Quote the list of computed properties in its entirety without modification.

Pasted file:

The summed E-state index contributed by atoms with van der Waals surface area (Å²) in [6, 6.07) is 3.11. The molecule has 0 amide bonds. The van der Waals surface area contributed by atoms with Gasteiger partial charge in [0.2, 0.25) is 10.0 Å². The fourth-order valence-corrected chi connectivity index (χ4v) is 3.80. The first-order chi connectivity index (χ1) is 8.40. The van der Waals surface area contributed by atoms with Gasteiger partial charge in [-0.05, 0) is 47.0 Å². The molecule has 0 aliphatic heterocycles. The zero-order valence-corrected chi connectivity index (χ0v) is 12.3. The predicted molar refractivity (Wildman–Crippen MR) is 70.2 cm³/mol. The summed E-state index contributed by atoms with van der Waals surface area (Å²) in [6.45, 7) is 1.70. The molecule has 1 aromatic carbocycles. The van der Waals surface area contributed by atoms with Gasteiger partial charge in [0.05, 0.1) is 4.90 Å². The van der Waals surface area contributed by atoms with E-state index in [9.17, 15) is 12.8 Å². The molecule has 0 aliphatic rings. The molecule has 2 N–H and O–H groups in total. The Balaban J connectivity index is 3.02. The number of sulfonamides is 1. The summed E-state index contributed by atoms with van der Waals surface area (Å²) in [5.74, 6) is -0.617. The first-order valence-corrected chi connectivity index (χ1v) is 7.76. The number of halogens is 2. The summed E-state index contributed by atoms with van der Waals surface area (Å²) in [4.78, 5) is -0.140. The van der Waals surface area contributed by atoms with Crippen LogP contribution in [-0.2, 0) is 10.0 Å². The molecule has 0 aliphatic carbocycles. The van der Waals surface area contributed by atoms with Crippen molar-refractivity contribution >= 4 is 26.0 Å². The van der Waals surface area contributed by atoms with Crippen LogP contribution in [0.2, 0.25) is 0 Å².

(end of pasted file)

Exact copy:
The summed E-state index contributed by atoms with van der Waals surface area (Å²) in [6, 6.07) is 3.11. The molecule has 0 amide bonds. The van der Waals surface area contributed by atoms with Gasteiger partial charge in [0.2, 0.25) is 10.0 Å². The fourth-order valence-corrected chi connectivity index (χ4v) is 3.80. The first-order chi connectivity index (χ1) is 8.40. The van der Waals surface area contributed by atoms with Gasteiger partial charge in [-0.05, 0) is 47.0 Å². The molecule has 0 aliphatic heterocycles. The zero-order valence-corrected chi connectivity index (χ0v) is 12.3. The predicted molar refractivity (Wildman–Crippen MR) is 70.2 cm³/mol. The summed E-state index contributed by atoms with van der Waals surface area (Å²) in [6.45, 7) is 1.70. The molecule has 1 aromatic carbocycles. The van der Waals surface area contributed by atoms with Gasteiger partial charge in [0.05, 0.1) is 4.90 Å². The van der Waals surface area contributed by atoms with E-state index in [9.17, 15) is 12.8 Å². The molecule has 0 aliphatic rings. The molecule has 2 N–H and O–H groups in total. The Balaban J connectivity index is 3.02. The number of sulfonamides is 1. The summed E-state index contributed by atoms with van der Waals surface area (Å²) in [5.74, 6) is -0.617. The first-order valence-corrected chi connectivity index (χ1v) is 7.76. The number of halogens is 2. The summed E-state index contributed by atoms with van der Waals surface area (Å²) in [4.78, 5) is -0.140. The van der Waals surface area contributed by atoms with Crippen LogP contribution in [-0.2, 0) is 10.0 Å². The molecule has 0 aliphatic carbocycles. The van der Waals surface area contributed by atoms with Crippen molar-refractivity contribution >= 4 is 26.0 Å². The van der Waals surface area contributed by atoms with Crippen LogP contribution in [0.2, 0.25) is 0 Å².